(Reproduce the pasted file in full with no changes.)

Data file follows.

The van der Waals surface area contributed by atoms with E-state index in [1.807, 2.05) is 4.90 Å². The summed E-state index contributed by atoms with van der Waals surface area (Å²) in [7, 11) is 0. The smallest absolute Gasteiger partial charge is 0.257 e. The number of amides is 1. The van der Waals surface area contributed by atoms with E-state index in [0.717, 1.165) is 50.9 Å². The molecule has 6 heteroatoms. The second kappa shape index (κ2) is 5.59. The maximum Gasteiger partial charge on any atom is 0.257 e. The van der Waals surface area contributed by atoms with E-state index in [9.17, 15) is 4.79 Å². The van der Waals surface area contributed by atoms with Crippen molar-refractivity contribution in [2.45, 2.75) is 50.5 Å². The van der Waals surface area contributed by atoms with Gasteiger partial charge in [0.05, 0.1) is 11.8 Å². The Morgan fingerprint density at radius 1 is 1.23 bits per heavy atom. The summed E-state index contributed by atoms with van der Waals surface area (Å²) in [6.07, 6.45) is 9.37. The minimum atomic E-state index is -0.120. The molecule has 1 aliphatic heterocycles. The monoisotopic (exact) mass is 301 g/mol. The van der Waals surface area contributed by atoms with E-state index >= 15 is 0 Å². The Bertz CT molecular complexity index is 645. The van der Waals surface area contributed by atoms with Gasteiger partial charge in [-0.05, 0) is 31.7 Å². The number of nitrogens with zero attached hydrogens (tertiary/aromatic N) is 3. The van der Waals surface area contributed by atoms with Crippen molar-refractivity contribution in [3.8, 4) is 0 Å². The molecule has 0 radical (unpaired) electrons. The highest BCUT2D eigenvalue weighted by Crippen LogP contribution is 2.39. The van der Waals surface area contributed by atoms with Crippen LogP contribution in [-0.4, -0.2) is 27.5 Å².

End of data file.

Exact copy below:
The van der Waals surface area contributed by atoms with E-state index in [1.807, 2.05) is 4.90 Å². The summed E-state index contributed by atoms with van der Waals surface area (Å²) in [7, 11) is 0. The smallest absolute Gasteiger partial charge is 0.257 e. The number of amides is 1. The van der Waals surface area contributed by atoms with E-state index in [0.717, 1.165) is 50.9 Å². The molecule has 6 heteroatoms. The second kappa shape index (κ2) is 5.59. The maximum Gasteiger partial charge on any atom is 0.257 e. The van der Waals surface area contributed by atoms with E-state index in [9.17, 15) is 4.79 Å². The van der Waals surface area contributed by atoms with Crippen molar-refractivity contribution in [2.45, 2.75) is 50.5 Å². The van der Waals surface area contributed by atoms with Gasteiger partial charge in [0.05, 0.1) is 11.8 Å². The Morgan fingerprint density at radius 1 is 1.23 bits per heavy atom. The summed E-state index contributed by atoms with van der Waals surface area (Å²) in [6.07, 6.45) is 9.37. The minimum atomic E-state index is -0.120. The molecule has 1 aliphatic heterocycles. The monoisotopic (exact) mass is 301 g/mol. The van der Waals surface area contributed by atoms with E-state index >= 15 is 0 Å². The Bertz CT molecular complexity index is 645. The van der Waals surface area contributed by atoms with Gasteiger partial charge in [-0.05, 0) is 31.7 Å². The number of nitrogens with zero attached hydrogens (tertiary/aromatic N) is 3. The van der Waals surface area contributed by atoms with Crippen molar-refractivity contribution in [3.8, 4) is 0 Å². The molecule has 0 radical (unpaired) electrons. The highest BCUT2D eigenvalue weighted by Crippen LogP contribution is 2.39. The van der Waals surface area contributed by atoms with Crippen LogP contribution in [-0.4, -0.2) is 27.5 Å².